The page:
Residual Hubble-bubble effects on supernova cosmology

Benjamin Sinclair, Tamara M. Davis, Troels Haugbølle

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28 Citations (Scopus)


Even in a universe that is homogeneous on large scales, local density fluctuations can imprint a systematic signature on the cosmological inferences we make from distant sources. One example is the effect of a local underdensity on supernova cosmology. Also known as a Hubble-bubble, it has been suggested that a large enough underdensity could account for the supernova magnitude-redshift relation without the need for dark energy or acceleration. Although the size and depth of the underdensity required for such an extreme result is extremely unlikely to be a random fluctuation in an on-average homogeneous universe, even a small underdensity can leave residual effects on our cosmological inferences. It is these small underdensities that we consider here. In this paper, we show that there remain systematic shifts in our cosmological parameter measurements, even after excluding local supernovae that are likely to be within any small Hubble-bubble. We study theoretically the low-redshift cutoff typically imposed by supernova cosmology analyses and show that a low-redshift cut of z0 ∼ 0.02 may be too low based on the observed inhomogeneity in our local universe. Neglecting to impose any low-redshift cutoff can have a significant effect on the cosmological parameters derived from supernova data. A slight local underdensity, just 30% underdense with scale 70 h-1 Mpc, causes an error in the inferred cosmological constant density Omega; Λof ∼4%. Imposing a low-redshift cutoff reduces this systematic error but does not remove it entirely. A residual systematic shift of 0.99% remains in the inferred value Ω Λ even when neglecting all data within the currently preferred low-redshift cutoff of 0.02. Given current measurement uncertainties, this shift is not negligible and will need to be accounted for when future measurements yield higher precision.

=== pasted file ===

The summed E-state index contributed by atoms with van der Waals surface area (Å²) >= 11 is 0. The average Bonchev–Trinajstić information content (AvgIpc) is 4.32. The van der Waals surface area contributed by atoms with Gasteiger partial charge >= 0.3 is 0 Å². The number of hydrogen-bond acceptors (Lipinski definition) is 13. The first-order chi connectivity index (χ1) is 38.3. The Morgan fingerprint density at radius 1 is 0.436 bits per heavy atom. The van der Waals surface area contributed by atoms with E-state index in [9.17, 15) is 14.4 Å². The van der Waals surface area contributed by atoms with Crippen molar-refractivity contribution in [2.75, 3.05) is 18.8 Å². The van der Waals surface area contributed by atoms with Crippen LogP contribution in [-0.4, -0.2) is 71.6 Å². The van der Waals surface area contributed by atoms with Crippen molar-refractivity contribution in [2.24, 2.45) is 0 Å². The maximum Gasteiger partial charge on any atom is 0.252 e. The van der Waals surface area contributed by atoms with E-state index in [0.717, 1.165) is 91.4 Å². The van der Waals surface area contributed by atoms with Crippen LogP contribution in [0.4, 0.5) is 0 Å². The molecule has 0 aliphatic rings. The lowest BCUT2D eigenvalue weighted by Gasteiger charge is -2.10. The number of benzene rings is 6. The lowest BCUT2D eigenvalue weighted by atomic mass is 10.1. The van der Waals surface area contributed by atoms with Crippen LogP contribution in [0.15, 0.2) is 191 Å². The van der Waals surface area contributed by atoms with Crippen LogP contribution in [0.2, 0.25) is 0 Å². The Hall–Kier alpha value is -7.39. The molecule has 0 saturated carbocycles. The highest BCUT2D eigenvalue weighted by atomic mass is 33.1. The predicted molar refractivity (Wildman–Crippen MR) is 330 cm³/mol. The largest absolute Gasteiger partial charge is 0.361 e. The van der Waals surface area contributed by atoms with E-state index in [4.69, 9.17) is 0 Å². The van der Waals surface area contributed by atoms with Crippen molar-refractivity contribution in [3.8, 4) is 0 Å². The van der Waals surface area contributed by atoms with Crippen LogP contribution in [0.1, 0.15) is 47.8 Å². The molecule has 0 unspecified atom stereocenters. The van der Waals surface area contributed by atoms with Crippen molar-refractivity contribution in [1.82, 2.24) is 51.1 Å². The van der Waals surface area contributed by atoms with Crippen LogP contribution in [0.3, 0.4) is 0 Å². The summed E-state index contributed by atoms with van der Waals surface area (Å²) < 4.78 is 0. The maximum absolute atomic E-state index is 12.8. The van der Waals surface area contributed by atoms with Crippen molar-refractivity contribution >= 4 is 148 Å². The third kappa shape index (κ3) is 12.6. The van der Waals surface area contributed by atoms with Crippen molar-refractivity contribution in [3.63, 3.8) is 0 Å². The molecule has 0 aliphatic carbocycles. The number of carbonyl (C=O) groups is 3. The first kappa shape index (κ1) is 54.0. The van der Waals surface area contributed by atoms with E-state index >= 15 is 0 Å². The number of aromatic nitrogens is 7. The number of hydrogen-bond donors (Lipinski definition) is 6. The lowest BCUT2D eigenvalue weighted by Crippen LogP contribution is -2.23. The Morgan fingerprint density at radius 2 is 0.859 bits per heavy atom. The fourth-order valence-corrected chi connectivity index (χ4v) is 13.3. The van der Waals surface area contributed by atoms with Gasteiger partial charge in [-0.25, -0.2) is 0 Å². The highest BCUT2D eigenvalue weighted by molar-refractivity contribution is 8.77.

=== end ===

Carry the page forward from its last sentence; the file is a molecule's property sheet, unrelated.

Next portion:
Original languageEnglish
Pages (from-to)1445-1455
Number of pages11
JournalThe Astrophysical Journal
Issue number2
Publication statusPublished - 1 Aug 2010
Externally publishedYes


  • Cosmology: observations
  • Cosmology: theory
  • Supernovae: general

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